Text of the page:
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In the book The C++ Programming Language, the author claims that, for the following class design,

class complex{
   double re, im; 
   double real( ) const { return re;}
   double imag( ) const { return im;}


Given real() and imag(), we can define all kinds of useful operators without granting them direct access to the representation of complex.

How to understand this statement? Where do we need direct access and where do we need indirect access?

The author also gives the following example.

inline bool operator==(complex a, complex b)
   return a.real( )==b.real() && a.imag () ==b.imag( );

How is this given example related to the author's statement given in the above.

share|improve this question
What book? Please edit. – John Dibling Mar 8 '11 at 15:19
That's a bad example (which suggests that it may also be a bad book) - you should never test floating point values for equality using ==. – Paul R Mar 8 '11 at 15:21
@Paul - huh ? How to test if two double-s are equal ? – Kiril Kirov Mar 8 '11 at 15:24
@Kiril: you need to test whether the absolute difference is smaller than epsilon, e.g. fabs(a.real - b.real) < EPSILON. See… – Paul R Mar 8 '11 at 15:29
@Paul - right, thanks, I usually do it like this(fabs), but not always and just wandered if there's a "smarter" way (: Thanks (y) – Kiril Kirov Mar 8 '11 at 15:34
up vote 0 down vote accepted

Since operator== is a free function, which is not even friend of the class, so it cannot acess the private members of the class, but it has access to public member functions of complex, so it can implement operator== with the help of public member functions. That is what meant by the author. This is also a good demonstration of data encapsulation by the author!

By the way, the implementation can be further improved by defining as,

inline bool operator==(const complex & a,const complex & b) //note difference!
   return a.real( )==b.real() && a.imag () ==b.imag( );

Please notice the parameters: now, they're defined as reference so as to avoid unnecessary copy!

share|improve this answer

what the author is talking about here is known as "encapsulation". The new function that defines "==" defines the logic for comparing two objects of your new type (complex) without having to know what the internals of a complex number actually look like.

Your question is really vague, so i think what you want to do is learn a little more about "object oriented programming" and "encapsulation". A google search on these terms should help.

in fact, this might be a good place to start.

share|improve this answer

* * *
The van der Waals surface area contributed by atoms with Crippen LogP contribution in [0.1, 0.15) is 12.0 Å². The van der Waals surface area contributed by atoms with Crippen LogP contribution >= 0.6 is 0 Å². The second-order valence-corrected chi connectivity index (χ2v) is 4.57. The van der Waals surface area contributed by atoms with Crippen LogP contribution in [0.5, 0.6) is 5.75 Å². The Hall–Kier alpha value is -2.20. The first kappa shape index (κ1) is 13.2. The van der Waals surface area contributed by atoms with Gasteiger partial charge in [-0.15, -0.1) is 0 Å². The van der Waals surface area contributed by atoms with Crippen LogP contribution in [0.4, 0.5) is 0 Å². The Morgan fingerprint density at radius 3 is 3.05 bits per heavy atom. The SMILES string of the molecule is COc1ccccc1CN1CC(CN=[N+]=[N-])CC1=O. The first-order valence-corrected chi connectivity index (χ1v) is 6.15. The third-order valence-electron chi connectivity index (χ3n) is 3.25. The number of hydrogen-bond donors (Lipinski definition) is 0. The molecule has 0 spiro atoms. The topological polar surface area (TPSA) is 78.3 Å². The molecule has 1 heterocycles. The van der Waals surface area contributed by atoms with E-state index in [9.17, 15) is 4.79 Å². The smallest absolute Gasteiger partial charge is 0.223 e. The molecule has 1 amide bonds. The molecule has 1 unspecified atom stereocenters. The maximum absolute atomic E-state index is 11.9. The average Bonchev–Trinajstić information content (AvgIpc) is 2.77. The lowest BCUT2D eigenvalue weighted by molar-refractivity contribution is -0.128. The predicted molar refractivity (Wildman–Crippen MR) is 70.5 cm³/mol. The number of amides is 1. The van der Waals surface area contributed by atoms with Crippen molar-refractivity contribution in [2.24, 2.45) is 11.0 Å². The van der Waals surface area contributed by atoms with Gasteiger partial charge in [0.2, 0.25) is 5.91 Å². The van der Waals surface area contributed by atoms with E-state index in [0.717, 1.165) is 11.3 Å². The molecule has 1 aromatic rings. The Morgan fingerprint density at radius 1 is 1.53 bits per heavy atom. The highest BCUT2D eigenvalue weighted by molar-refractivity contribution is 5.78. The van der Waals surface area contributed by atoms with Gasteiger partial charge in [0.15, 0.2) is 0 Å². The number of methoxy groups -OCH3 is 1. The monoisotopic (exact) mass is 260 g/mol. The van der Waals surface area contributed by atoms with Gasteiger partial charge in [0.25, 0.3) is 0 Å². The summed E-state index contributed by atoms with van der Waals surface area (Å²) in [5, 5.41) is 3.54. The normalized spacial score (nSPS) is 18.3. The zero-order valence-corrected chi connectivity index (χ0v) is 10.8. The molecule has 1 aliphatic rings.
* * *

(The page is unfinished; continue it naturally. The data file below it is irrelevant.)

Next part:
It is related in that you don't access re and im directly, but, instead access them through access functions real() and imag().

If the function were to be written like this:

return &&;

then it had to be a friend function (need access to private members).

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The author is trying to illustrate the advantage of not exposing the actual implementation details of the class complex. At any time you can change the actual underlying implementation, without needing any other code to change, so long as those 2 methods always do what the user expects them to.

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This means, that you don't provide access to the real members of Complex, as re and im are private and the getters (accessors) return a copy of the value. That's called encapsulation.

The example shows how to compare 2 Complex objects, without touching the private data members. (otherwise, if you make the re and im public, anybody can change them anytime, which destroys one of the main goals of OOP - as I said, encapsulation).

share|improve this answer

The operator== checks whether two complex numbers are equal through their real/imag interface, without touching the re and im members directly.

This means that

  1. a function receiving a complex & cannot change the members because they are effectively const (only reachable through const accessors), and
  2. you can later change the complex class to store numbers in polar form instead, without breaking anything but the real and imag members.

This is called "encapsulation" or "data hiding".

share|improve this answer
Well, you actually can change a complex& parameter, by creating a new complex value and assign that. :-) – Bo Persson Mar 8 '11 at 16:35
@Bo: yes. I meant that you can't change the members individually. – larsmans Mar 8 '11 at 16:37

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